Vietnam road trip: Saigon to Hanoi on a Honda Dream – Part 6

IN July-August 2010 Jo Lane travelled 1700km from Ho Chi Minh City to Hanoi on a $300 scooter. This is her story… 

[if you’ve just joined us, you can read Part 1 of the series here]


COOL, verdant with flowers and vegetables, dripping with waterfalls and sprinkled with minority villages – it’s no wonder Dalat is a favoured destination for most people who come to Vietnam. There’s a lot to do and see here and my three days passed in a whirlwind of sights, sounds and colours. Here’s a photographic gallery to best appreciate Dalat experiences.

This is a fairly common sight in Vietnam, and this man arriving in the central Dalat market area was typically laden with ducks on his motorbike.

Linh Son pagoda was not far from my hotel and featured an enormous bronze bell and some industrious monks busy at work in the gardens.

Dalat literally drips in flowers but one of the best places to see them in full glory is at the Flower Gardens, full of plenty of kitsch stuff like men dressed as cowboys, giraffe statues eating trees and so on, but there are plenty of budding orchids, cactus, hydrangeas and more to enjoy.

Strawberry produce is a feature of the central highlands and one day durinng my rounds of the city I came across enormous greenhouses where they were being grown. But you could see the fresh produce everywhere or purchase strawberry jams, syrups and wines and even an extract for tea.

The Datanla Falls are located at the end of a lovely walk down through pine forest where this man was harvesting honey from bees.

At the Prenn waterfall you can actually walk behind the falls. It's located about 15km outside Dalat.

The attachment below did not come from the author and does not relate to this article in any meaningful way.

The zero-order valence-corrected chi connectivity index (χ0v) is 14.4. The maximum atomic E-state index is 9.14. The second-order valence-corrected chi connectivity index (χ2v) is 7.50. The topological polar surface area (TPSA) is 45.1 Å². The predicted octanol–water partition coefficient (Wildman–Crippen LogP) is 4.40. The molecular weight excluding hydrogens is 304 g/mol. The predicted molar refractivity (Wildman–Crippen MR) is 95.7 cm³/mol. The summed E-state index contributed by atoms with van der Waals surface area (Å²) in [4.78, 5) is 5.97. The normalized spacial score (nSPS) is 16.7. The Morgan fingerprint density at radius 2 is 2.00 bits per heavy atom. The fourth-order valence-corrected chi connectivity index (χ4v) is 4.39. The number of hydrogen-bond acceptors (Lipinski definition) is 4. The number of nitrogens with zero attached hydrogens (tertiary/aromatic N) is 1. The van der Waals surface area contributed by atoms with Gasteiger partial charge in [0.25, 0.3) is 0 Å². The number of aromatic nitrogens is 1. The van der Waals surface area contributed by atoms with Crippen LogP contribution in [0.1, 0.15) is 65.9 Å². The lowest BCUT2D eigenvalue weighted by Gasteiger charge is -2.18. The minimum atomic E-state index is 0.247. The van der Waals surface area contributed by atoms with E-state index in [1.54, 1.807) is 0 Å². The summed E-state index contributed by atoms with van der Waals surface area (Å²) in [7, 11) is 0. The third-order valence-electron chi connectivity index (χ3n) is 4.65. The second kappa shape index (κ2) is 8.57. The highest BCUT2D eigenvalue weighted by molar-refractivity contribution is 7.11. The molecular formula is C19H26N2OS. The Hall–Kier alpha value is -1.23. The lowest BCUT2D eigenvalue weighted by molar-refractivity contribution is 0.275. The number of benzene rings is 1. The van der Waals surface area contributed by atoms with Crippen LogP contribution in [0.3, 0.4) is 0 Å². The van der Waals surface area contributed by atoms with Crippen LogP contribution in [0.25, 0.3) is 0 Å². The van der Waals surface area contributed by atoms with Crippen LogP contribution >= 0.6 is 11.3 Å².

The Chicken Village is about 18km from Dalat and so named because of this giant concrete statute sitting in the middle of town - I kid you not. The Chicken Village is located off the main highway to Nha Trang and home to the Koho minority. The Koho people are a matriarchal society and the women's family give the men a dowry when they marry (the women actually ask the men to marry them too) and the men go to live with their bride's family after the nuptials. The statue was built to honour the death of a girl who died searching for a nine fingered chicken for her dowry to marry a young man in the village.

Kalong from the Chicken Village told me how girls learn to make Koho products from the age of about 13 or 14. They make up to 20 items as part of their dowry and can be 6-8 hours a day at work. Kalong spoke excellent English that she had learned from tourists, was 30 years of age, and had had a baby almost every year since she got married at 25 - she was expecting another in a month. She said women in the village were named with the prefix Ka (or Kha - someone might know?), and kindly called me Kajo.

Apparently Dalat's farms supply a lot of Vietnam with veggies and this doesn't surprise me given the amount of produce I saw and the number of greenhouses around the city.

Village near Lang Bian mountain on a wet day. Horses roamed the streets freely.

This woman served the best coffee I have had since coming to Vietnam on a wet and soggy day when Beauty and I had battled murderous muddy village paths up near Lang Bian mountain. She had a store near the base of the mountain and I bought the blend she made of three kinds of coffees - here she is measuring some out for me.